“I am proud to join my colleagues in authoring legislation to place needed restrictions on commercial air tour operations. Low-flying tourist helicopters and small planes are both a nuisance and a clear danger: it’s time we put an end to reckless joyrides over New York City.”
“As co-chair of the Quiet Skies Caucus, I am proud to co-lead this legislation to improve safety and reduce community disruption from commercial air tours,” said Rep. Norton. “It is past time for the FAA to follow the safety recommendations of the National Transportation Safety Board.”
The Quiet Skies Caucus counts close to 60 members of Congress including Reps. Case, Nadler and Norton who seek to raise awareness on the issue of aircraft noise and find meaningful solutions to the problem.
Case continued: “This current situation is not acceptable for both safety and community impact concerns. Regarding ground disruption and risk, the FAA takes the position that its responsibility is strictly operational safety and national airspace efficiency and does not extend to ground disruption and other negative impacts.
“As a result, the operators, aside from strict takeoff and approach, avoidance of established flight paths and other limited circumstances, are virtually free to fly wherever, whenever and as often as they want. And they do, with little to no self-regulation.
“My Safe and Quiet Skies Act will further mandate strict regulation of commercial air tour operations to address defense risks and community disruption, including no overflights of defense, national parks and cemeteries, and other sensitive installations and minimum altitude maximum noise limits on all flights. Additionally, it will allow states, localities, and tribes to impose stricter regulations on tour flights in their jurisdictions, to include time, route and frequency, with required public engagement.”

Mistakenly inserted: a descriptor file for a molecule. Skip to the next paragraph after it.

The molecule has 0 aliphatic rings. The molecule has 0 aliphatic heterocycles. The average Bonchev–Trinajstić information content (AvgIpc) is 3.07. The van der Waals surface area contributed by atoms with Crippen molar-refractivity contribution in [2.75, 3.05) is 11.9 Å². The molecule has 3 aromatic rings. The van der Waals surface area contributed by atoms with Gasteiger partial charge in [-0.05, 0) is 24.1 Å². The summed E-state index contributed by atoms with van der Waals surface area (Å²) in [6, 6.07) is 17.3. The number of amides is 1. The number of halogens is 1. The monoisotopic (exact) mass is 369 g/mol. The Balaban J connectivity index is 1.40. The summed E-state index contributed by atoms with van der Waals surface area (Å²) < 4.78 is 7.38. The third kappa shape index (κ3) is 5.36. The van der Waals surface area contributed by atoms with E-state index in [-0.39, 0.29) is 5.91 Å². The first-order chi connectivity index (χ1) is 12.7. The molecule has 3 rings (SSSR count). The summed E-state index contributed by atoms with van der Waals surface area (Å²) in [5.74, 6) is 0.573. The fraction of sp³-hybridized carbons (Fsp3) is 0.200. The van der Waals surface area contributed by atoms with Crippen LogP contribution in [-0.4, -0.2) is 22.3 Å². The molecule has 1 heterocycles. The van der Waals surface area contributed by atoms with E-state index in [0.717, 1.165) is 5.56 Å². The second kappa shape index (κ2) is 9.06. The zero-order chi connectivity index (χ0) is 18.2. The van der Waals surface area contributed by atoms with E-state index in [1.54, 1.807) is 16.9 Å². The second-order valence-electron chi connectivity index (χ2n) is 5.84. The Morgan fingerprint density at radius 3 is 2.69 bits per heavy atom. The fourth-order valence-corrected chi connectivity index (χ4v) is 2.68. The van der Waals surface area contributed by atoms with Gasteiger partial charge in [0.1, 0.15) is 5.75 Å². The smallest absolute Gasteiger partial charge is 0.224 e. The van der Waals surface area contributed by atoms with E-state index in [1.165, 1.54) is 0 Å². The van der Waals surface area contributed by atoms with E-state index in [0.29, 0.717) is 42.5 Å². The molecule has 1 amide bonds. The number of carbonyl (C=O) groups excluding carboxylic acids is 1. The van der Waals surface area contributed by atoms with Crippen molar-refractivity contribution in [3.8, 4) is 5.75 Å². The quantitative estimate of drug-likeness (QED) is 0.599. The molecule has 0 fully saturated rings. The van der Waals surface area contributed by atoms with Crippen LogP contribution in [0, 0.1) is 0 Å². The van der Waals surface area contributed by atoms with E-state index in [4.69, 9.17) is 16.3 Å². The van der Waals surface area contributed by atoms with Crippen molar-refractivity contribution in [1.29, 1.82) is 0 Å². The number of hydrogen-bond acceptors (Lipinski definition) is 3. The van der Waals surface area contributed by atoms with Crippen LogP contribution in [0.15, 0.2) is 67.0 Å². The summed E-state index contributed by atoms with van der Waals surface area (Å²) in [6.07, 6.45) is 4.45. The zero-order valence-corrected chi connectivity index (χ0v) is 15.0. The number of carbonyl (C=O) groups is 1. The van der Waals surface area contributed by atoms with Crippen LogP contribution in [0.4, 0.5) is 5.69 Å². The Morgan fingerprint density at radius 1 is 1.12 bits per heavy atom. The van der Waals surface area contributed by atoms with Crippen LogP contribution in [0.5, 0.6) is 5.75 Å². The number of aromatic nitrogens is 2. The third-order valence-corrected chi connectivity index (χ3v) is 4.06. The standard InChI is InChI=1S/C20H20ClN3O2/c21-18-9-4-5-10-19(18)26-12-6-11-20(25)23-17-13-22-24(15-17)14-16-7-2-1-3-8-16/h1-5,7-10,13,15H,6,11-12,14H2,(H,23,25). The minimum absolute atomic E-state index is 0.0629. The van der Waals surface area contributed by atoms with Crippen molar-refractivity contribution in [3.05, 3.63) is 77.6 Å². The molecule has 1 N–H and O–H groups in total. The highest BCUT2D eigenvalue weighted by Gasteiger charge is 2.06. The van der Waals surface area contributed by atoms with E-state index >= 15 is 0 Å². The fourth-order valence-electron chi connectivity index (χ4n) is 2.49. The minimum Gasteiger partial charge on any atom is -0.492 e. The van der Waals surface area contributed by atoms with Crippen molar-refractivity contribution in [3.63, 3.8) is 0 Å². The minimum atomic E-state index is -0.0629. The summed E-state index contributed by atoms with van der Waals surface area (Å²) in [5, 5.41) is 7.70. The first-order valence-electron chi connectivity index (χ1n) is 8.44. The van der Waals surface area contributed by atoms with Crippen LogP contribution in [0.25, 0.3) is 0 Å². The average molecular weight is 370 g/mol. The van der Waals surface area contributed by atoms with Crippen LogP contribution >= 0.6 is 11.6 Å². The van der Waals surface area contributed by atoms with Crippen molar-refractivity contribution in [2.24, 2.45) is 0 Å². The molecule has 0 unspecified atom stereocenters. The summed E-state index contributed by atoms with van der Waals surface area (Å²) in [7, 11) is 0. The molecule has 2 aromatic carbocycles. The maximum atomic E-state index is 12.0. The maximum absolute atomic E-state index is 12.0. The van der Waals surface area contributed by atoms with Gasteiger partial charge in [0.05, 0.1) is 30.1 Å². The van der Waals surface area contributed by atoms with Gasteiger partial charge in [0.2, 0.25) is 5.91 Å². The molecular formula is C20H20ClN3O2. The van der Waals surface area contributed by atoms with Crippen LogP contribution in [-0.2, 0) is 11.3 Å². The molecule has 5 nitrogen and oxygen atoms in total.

The measure’s reintroduction follows funding and related provisions included in the Fiscal Year 2023 Omnibus Appropriations bill that funds $19 billion for the FAA, including $1.6 billion for aviation safety and Case’s call for additional funding for the FAA’s community engagement capacity. The bill also requires the FAA to make aggregated information about noise complaints available to the public and includes Case’s request to direct the FAA to work with other federal agencies, including the Department of Defense, to participate in community engagement to address noise concerns. Case serves on the House Appropriations Committee and helped to draft and pass the bill through Congress.
During a U.S. House Natural Resources Committee hearing back in 2019, Case told the Deputy Director of the National Park Service that “tour helicopters in Hawaiʻi have become quite a scourge.”
Rep. Case says the Safe and Quiet Skies Act would:
- Require that tour flights fly above the 1,500-foot altitude over actual ground at all times with very limited exceptions for emergencies and takeoff/landing.
- Require tour flights over occupied areas (including residential, commercial and recreational areas) to be no louder than 55 dbA, the same level of noise commonly allowed for residential areas.
- Allow states and localities to impose additional requirements – stricter than the minimum national requirements called for in the Act – on tour flights.
- Require that all regulations under this Act, in addition to any updates to any Air Tours Common Procedure Manuals (voluntary understandings between operators and the FAA), include public engagement.
- Prohibit tour flights over military installations, national cemeteries, national wilderness areas, national parks, and national wildlife refuges.
- Apply the “sterile cockpit rule” to tour flights, which requires that pilots only focus on safely operating the aircraft and would define tourgiving and narrating as outside of the duties required for safe operation.
- Require FAA to implement NTSB recommendations regarding Part 135 regulations, which most tour flights fly under.
- Require all tour flights to fly under Part 135 regulations and prohibit tour flights from flying under less restrictive Part 91 regulations.